And because this exemplifies the dark side of the BRI, it’s important to note that it was the Chinese company Sinohydro that built the dam in the first place, following a nontransparent tender procedure — much to the frustration of Ecuadorian civil society. So, it seems China’s relatively indiscriminate labeling of numerous state investment projects abroad as “Belt and Road” is starting to take its toll.

The EU can’t afford to squander this moment. The Global Gateway was stuck in the bureaucratic loops of the Commission for too long. And now, contours of a strategic approach are finally starting to emerge, with the EU listing concrete intermediate steps for a total of 87 flagship projects for the first time this year.

Here, the “Medusa” data cable warrants particular attention. Work on this project commenced this July, with the European Investment Bank and the Commission contributing financially. The idea behind it is to link 500 universities and research institutes in Morocco, Algeria, Tunisia and Egypt with those in Portugal, Spain, France, Italy and Cyprus via a 7,100-kilometer fiber-optic cable. Up to 99 percent of the world’s digital communications run on such submarine cables; without them, there would be no video conferencing, no research cooperation, no Netflix. Therefore, they are not only of high economic value but also of strategic value.

Another high-profile example is the BELLA II initiative, an extension of the successful BELLA I program. Expanding the submarine cable linking Europe and Latin America by connecting more countries to the BELLA infrastructure, it aims to expand the digital landscape of Latin America and the Caribbean, while promoting knowledge-sharing and cooperation in research, innovation and education with the EU.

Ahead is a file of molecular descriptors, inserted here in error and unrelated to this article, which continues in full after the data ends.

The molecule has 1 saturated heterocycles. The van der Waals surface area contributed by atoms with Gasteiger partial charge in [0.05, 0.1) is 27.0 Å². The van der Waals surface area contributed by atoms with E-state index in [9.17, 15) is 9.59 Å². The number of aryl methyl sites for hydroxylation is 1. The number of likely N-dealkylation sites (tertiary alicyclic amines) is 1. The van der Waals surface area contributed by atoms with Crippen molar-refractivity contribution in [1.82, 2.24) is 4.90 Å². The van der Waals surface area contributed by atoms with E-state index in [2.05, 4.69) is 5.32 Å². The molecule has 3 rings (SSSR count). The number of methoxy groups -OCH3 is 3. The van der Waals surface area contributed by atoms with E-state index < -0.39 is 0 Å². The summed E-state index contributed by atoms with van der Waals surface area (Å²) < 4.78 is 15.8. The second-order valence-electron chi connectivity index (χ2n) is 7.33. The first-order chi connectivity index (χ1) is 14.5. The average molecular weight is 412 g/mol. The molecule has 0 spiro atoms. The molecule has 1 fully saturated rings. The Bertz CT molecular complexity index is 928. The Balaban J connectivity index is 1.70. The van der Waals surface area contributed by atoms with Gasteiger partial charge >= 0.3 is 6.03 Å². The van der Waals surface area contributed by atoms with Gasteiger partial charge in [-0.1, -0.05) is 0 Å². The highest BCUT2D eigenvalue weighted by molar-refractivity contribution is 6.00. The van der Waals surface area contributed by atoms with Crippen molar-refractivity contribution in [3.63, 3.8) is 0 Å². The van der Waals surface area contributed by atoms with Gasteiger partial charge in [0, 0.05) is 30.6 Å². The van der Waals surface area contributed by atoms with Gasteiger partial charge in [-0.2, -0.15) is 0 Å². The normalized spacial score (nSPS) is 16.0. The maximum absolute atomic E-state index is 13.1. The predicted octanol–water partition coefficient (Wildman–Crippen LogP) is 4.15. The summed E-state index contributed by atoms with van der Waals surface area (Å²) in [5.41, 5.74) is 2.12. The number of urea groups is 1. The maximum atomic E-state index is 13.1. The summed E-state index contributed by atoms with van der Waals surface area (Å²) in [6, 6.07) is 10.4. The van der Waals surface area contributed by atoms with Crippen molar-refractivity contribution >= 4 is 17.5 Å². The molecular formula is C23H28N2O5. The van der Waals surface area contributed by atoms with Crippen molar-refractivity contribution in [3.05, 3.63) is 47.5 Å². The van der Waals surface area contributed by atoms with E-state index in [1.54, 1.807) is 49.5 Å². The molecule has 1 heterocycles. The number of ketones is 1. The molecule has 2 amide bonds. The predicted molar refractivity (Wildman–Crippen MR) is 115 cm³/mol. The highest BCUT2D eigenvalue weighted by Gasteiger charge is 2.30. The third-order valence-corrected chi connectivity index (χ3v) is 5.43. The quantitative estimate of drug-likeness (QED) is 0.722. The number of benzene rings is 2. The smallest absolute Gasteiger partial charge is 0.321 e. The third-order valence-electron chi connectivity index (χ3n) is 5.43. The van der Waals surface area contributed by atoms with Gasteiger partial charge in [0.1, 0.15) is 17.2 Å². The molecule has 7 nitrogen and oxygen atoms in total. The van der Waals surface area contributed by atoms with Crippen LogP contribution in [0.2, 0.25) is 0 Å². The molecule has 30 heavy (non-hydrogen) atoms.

But to match this political commitment and geopolitical ambition, well-defined private sector engagement is key. Thus, the impending Global Gateway Forum is a valuable opportunity to provide some much-needed clarity on the initiative’s governance structure, as well as how the private sector’s firepower can be mobilized and leveraged. Without this, partners will lack a clear idea of how the Global Gateway functions and how they can participate in it. Public funds alone won’t be able to generate the investment needed. Therefore, convincing European companies and mobilizing private capital will be an important challenge going forward.

For the next couple days, three questions should thus be guiding the EU’s dialogue with its interlocutors — be they public or private: What makes an offer high quality for our partner countries? Does the project help prevent the influence of authoritarian countries in EU members and EU partner countries? And how long will it take for a specific project to be realized?

There’s no doubt it will take time, patience and sustained political will to develop the Global Gateway into a success — which is all the more reason the EU should use the current momentum to fulfill its promise of a sustainable and fair offer to its partners. And as China’s BRI takes its toll, the bloc needs to recognize the signs of the time and demonstrate its commitment to equitable, sustainable and transparent infrastructure alternatives.

If not now, when?